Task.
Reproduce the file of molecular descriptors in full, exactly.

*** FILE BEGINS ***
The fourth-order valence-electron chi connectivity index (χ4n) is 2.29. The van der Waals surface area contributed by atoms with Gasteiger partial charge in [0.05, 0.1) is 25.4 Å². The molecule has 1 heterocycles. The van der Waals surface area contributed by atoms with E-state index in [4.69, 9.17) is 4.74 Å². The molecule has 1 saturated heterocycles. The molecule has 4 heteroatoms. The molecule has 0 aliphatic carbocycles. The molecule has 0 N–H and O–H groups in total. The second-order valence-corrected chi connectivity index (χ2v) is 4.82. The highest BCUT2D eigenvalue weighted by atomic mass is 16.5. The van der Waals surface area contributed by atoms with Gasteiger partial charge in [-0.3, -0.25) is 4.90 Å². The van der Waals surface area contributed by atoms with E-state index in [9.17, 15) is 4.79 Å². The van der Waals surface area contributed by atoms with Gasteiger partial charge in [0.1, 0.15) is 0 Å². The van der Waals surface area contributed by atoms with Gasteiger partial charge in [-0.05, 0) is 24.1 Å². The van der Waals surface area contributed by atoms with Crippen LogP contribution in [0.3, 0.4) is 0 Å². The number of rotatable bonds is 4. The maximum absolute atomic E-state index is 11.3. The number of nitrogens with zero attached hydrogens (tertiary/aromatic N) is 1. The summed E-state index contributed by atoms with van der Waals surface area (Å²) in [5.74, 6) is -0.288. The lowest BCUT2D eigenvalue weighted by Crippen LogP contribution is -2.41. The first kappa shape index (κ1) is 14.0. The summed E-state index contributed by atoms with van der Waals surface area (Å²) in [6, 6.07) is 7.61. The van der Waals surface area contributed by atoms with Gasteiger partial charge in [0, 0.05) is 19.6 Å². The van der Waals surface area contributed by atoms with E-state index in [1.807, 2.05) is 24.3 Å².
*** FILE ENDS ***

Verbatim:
The fourth-order valence-electron chi connectivity index (χ4n) is 2.29. The van der Waals surface area contributed by atoms with Gasteiger partial charge in [0.05, 0.1) is 25.4 Å². The molecule has 1 heterocycles. The van der Waals surface area contributed by atoms with E-state index in [4.69, 9.17) is 4.74 Å². The molecule has 1 saturated heterocycles. The molecule has 4 heteroatoms. The molecule has 0 aliphatic carbocycles. The molecule has 0 N–H and O–H groups in total. The second-order valence-corrected chi connectivity index (χ2v) is 4.82. The highest BCUT2D eigenvalue weighted by atomic mass is 16.5. The van der Waals surface area contributed by atoms with Gasteiger partial charge in [-0.3, -0.25) is 4.90 Å². The van der Waals surface area contributed by atoms with E-state index in [9.17, 15) is 4.79 Å². The van der Waals surface area contributed by atoms with Gasteiger partial charge in [0.1, 0.15) is 0 Å². The van der Waals surface area contributed by atoms with Gasteiger partial charge in [-0.05, 0) is 24.1 Å². The van der Waals surface area contributed by atoms with Crippen LogP contribution in [0.3, 0.4) is 0 Å². The number of rotatable bonds is 4. The maximum absolute atomic E-state index is 11.3. The number of nitrogens with zero attached hydrogens (tertiary/aromatic N) is 1. The summed E-state index contributed by atoms with van der Waals surface area (Å²) in [5.74, 6) is -0.288. The lowest BCUT2D eigenvalue weighted by Crippen LogP contribution is -2.41. The first kappa shape index (κ1) is 14.0. The summed E-state index contributed by atoms with van der Waals surface area (Å²) in [6, 6.07) is 7.61. The van der Waals surface area contributed by atoms with Gasteiger partial charge in [0, 0.05) is 19.6 Å². The van der Waals surface area contributed by atoms with E-state index in [1.807, 2.05) is 24.3 Å².